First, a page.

The red drum bite has stayed steady for anglers targeting docks and bays in the river. In the shallow bays, topwater lures have worked well in the morning hours. During the day, live minnows on Carolina rigs have worked best near docks and oyster structure in the Cape Fear River.

Speckled trout fishing has been consistent, but the best bite has been during the first 2-3 hours of the day. Targeting marsh banks with 4-5′ of water, as well as shell banks in the river, has produced fish in the 2-3 lb. range. Topwater lures and live baits under float rigs have been the ticket.


Rod, of OnMyWay Charters, reports that spanish fishing just off the beach and out to the 4 mile range has been hot. Double digit days of fish in the 2-4 lb. class (with a few pushing the 6 lb. mark) have been common while trolling Clarkspoons in 20-50′ of water. Bluefish in the 2-4 lb. range have also been hooked while trolling near the beach, and undersized kings have been mixed in with the spanish, too.

Out to the 15-20 mile range, keeper kings have been landed in good numbers, with most fish anywhere from 10-25 lbs. Tolling Drone spoons and dead baits has been the ticket.

Mahi have been holding in the 20-25 mile range. Most fish have been scattered, but the best bite has come between 90-115′ of water. Large barracudas have also been present in this range.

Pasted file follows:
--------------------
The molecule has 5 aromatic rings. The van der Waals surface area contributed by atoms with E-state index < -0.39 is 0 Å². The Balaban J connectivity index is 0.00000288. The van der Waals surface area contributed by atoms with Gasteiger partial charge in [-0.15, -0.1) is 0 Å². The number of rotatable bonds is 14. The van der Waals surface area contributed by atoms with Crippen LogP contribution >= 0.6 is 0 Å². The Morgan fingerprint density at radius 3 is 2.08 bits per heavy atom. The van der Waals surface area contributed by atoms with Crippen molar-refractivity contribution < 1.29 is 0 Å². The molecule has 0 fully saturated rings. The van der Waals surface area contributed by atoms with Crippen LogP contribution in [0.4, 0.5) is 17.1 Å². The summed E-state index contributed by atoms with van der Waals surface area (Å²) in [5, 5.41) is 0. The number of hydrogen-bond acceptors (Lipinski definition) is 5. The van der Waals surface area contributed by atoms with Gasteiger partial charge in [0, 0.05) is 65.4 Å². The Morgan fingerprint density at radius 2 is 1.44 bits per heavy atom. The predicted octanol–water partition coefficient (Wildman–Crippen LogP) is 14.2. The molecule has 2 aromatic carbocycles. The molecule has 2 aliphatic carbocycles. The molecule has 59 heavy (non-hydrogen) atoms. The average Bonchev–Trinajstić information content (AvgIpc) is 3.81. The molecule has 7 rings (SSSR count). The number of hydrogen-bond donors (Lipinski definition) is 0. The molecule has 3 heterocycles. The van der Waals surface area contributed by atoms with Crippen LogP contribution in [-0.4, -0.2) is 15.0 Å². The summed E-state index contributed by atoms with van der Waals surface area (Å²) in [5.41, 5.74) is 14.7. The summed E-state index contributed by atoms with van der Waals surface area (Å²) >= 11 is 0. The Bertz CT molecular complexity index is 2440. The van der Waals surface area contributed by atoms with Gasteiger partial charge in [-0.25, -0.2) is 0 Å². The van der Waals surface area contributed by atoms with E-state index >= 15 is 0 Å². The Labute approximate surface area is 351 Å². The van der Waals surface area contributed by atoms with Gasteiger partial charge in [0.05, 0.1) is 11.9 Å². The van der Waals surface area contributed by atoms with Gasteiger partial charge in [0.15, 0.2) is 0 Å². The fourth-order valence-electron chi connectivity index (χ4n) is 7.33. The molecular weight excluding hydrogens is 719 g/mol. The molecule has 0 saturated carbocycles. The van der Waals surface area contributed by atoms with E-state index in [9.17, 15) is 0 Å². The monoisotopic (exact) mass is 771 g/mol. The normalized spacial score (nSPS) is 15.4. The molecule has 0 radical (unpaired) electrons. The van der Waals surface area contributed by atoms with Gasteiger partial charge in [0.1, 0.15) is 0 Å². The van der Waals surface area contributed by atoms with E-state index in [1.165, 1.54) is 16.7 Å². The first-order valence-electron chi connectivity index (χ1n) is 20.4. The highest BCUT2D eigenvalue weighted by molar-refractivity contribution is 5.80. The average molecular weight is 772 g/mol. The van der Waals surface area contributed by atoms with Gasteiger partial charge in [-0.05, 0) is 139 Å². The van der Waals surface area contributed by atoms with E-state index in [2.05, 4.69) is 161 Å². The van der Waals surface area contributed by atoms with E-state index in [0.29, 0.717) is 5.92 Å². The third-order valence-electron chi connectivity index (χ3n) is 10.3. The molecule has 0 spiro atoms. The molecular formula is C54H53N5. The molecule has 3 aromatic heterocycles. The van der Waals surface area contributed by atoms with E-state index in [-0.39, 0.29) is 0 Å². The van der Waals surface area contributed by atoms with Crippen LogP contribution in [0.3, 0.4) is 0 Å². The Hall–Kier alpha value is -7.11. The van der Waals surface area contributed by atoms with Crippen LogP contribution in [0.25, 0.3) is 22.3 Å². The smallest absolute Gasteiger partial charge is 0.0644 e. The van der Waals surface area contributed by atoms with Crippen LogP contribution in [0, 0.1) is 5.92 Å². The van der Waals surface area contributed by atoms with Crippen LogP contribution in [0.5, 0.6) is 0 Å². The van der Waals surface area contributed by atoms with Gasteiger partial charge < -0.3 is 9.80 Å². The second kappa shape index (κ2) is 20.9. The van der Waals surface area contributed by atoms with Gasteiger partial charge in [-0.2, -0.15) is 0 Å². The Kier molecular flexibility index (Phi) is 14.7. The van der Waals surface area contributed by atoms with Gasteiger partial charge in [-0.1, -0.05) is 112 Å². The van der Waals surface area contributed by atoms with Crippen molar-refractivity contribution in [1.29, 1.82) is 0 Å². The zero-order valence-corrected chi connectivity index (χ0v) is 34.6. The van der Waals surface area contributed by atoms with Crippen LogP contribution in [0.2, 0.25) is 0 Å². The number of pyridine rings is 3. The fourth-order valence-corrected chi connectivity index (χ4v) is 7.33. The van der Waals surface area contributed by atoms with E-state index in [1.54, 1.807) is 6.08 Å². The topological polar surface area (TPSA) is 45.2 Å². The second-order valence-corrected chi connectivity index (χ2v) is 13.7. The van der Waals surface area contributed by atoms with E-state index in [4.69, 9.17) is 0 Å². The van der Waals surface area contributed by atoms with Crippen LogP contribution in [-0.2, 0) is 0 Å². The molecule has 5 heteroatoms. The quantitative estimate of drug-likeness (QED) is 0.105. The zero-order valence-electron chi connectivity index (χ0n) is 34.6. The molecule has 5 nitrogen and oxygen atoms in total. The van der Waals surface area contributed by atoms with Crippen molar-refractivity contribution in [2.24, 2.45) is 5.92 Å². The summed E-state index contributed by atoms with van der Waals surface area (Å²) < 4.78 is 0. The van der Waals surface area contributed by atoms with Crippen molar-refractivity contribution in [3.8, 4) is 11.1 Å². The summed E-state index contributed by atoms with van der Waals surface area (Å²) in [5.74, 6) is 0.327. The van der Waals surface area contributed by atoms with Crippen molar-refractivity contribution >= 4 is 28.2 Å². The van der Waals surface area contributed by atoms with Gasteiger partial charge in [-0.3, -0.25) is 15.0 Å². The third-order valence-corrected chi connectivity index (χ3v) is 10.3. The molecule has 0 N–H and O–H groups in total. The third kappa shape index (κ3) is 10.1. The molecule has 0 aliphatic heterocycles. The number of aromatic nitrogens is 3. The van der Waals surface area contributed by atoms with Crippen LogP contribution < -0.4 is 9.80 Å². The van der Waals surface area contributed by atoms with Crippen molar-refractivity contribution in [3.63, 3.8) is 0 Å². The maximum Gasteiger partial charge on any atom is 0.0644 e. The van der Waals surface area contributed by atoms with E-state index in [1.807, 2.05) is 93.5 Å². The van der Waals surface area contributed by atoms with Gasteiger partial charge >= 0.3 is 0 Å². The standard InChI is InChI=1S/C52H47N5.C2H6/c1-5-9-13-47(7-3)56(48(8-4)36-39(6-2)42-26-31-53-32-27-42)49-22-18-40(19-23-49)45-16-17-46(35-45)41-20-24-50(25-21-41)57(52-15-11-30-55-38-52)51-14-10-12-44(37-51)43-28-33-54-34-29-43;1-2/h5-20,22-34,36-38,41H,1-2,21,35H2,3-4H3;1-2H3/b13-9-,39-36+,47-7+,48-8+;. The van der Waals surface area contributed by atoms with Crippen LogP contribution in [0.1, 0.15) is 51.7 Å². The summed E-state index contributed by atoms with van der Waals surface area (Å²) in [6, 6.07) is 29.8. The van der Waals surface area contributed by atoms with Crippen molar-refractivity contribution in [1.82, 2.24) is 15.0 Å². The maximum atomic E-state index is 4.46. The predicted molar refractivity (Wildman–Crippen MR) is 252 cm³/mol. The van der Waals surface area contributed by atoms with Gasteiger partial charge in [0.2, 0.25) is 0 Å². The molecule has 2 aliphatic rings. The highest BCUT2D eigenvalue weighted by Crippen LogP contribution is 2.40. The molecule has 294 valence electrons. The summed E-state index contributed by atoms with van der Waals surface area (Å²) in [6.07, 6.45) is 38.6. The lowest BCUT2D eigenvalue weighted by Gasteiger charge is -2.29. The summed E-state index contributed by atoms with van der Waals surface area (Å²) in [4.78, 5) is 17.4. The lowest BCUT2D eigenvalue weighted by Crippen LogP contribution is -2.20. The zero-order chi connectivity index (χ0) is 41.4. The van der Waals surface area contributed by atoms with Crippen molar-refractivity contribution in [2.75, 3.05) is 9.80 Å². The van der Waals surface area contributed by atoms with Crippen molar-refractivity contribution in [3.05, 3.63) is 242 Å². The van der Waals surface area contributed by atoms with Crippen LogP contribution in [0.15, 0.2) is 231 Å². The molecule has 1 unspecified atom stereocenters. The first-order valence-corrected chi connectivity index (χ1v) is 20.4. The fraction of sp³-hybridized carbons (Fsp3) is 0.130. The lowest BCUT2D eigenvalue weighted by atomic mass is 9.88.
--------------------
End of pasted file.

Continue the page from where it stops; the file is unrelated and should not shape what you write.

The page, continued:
On the bottom around the 20 mile mark, there are some beeliners, black sea bass, small grouper, and snapper. In the 30-40 mile range, the bottom fishing has been much more consistent, with keeper grouper, black sea bass, and beeliners.

Out at the Gulf Stream, the wahoo bite has started to turn on. The fish haven’t shown up in great numbers yet, but anglers covering water have found a few fish. Blackfin tuna and sailfish have also been feeding out at the Stream, although all have been scattered.


Roger Miller with a red drum that bit a jig in the Cape Fear River.


Jesse, of Ocean Stinger Fishing Charters, reports that the spanish and bluefish bite has picked up. Large numbers of fish are being landed while trolling #00 silver Clarkspoons on #1 and #2 planers. Targeting bait balls, structure, and ledges has been the best way to put quality fish in the boat.

Nearshore in 90-110′ of water, the mahi bite has been solid. Small blue/white and red/white Ilanders rigged with small ballyhoo have been the best combos for landing fish.

In 60-75′ of water, the king bite has been consistent. Anglers pulling white/silver Drone spoons have done best with the kings.

Around the Swansboro Hole, the wahoo bite is starting to pick up. Pulling black/purple Ilanders rigged with large ballyhoo has produced some quality fish in the 30-50 fathom range.


Woody, of Kure Beach Pier, reports that those tossing out fresh shrimp and sand fleas on the bottom have landed whiting, croaker, pompano, and flounder.

At the end of the pier, a nice king was landed, as well as a tarpon.


Bobbi, of Carolina Beach Pier, reports that the main target for anglers has been bottomfish. Croaker, flounder, and whiting have all been feeding, and fresh shrimp and sand fleas have been the ticket.